To be clear, there’s nothing wrong with bleeding for aesthetics. But if I gave you two pieces of fried walleye, one bled one not, could you taste the difference? 

No, you couldn’t. You’ve got a 50% chance of guessing which is which and you might get lucky, but you wouldn’t really taste a difference. Recently, I went out with a buddy off New Jersey for black seabass, a scrumptious wreck-dwelling bottom fish that slam jigs. He was a fan of bleeding, and quickly did so to every fish that went in the livewell. Later back at the dock, he remarked that a couple hadn’t fully bled out. Their fillets were slightly darker than the others. I took my share home, broiled them, and my entire family enjoyed them. I tasted zero difference and apparently my wife and kids didn’t either. Bleeding is a choice not an edict.

Basic Rules of Fish Care

It’s important to realize that bleeding a fish is only one small step in an overall process that anyone who truly wants their catch to present and taste good needs to follow. In fact, a bled fish means very little if you don’t take proper care of it after bleeding, or if you bleed it at the wrong time. Here are a few pointers for a timing a bleed, and a few things to consider when planning to keep any fish for the table. 

Ice it Down

Nothing preserves a catch like ice. It is, in my mind, the most critical element to quality fish on the table. A common mistake I see, however, is anglers not bringing along enough ice to properly cool and pack their catch. If you’ve got, say, a limit of walleyes and perch in a cooler and you’re dropping one bag of half melted ice on them, you’re not properly cooling those fish. This is why offshore anglers spend lots of money to load their boats with a hundred pounds of ice or more. Not only do you want your fish completely surrounded by the ice for fast cooling, but packing it tightly also stops it from rolling around in the cooler during transport, which can bruise the flesh. I know bagged ice isn’t cheap, but I’d rather waste some ice than catch a few big fish (or pile of small ones) that I can’t chill properly.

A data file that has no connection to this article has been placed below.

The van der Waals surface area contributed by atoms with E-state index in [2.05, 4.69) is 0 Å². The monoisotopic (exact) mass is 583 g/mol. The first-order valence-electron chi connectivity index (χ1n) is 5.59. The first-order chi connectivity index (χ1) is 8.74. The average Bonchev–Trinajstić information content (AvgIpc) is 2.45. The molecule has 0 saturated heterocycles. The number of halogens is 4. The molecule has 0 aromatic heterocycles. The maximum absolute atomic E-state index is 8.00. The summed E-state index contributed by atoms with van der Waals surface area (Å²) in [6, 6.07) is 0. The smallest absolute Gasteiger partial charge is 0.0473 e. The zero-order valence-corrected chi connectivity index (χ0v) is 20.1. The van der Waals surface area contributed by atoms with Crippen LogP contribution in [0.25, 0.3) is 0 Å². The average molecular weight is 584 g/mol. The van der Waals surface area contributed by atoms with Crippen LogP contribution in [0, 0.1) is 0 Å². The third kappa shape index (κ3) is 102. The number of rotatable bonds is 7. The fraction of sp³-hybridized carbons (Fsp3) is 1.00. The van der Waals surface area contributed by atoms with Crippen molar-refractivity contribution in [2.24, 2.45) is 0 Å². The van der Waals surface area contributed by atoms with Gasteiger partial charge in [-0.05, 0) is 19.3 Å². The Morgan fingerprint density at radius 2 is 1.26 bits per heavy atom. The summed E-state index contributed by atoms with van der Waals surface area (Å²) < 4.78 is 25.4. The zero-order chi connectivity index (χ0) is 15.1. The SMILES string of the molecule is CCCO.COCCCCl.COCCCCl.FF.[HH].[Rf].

READ NEXT: Best Fishing Coolers

Keep it Alive

Carrying ample ice is easier when you’re out on a boat, but what if you’re fishing from shore? Obviously, you’re not going to drag a cooler brimming with cubes up and down trails. Still, you should have a cooler in the truck so you can get your catch on ice ASAP at the nearest gas station or convenience store. In this case, what matters is how you treat the catch until you can secure that ice.

A mistake I often see is people bleeding a fish long before it’ll hit the ice. Let’s say, as an example, you have five walleyes swimming in the livewell, but you plan to fish for another five hours. The move would be keeping the livewell pump on and keeping those fish as healthy as possible until you’re headed back to the dock or ramp. That’s when you’d bleed them. Though this is less of a concern during colder months, if you were to bleed them all upon landing in the dead of summer, now you have dead fish soaking in warm water for hours. Without a cooler of ice ready to receive the bled-out fish, you’re potentially ruining the quality of the meat. 

Likewise, when fishing from the bank, smaller fish should be kept in a bucket if possible, and you’ll want to frequently change the water to keep it oxygenated. Larger fish can be put on a stringer, however, consider running the rope or chain through the bottom jaw and opposed to through the gills and out of the mouth. Even though you may not be severing the gills immediately, the stringer alone will diminish the fish’s ability to breathe properly, and it’ll die pretty quickly. 

Final Thoughts on How to Bleed Fish

cast-iron skillet
The good old cast-iron skillet is a classic fish fry too. But, it's hard to beat a deep fryer. Jack Hennessy

Don’t overthink bleeding fish. Just have a plan on how you’re going to care for fish that you’ll intend to keep. Consider temperature, time on the water, and travel time between water and cutting board. Lots of ice and good boat coolers are key. If you don’t have the proper items in place, just throw the fish back.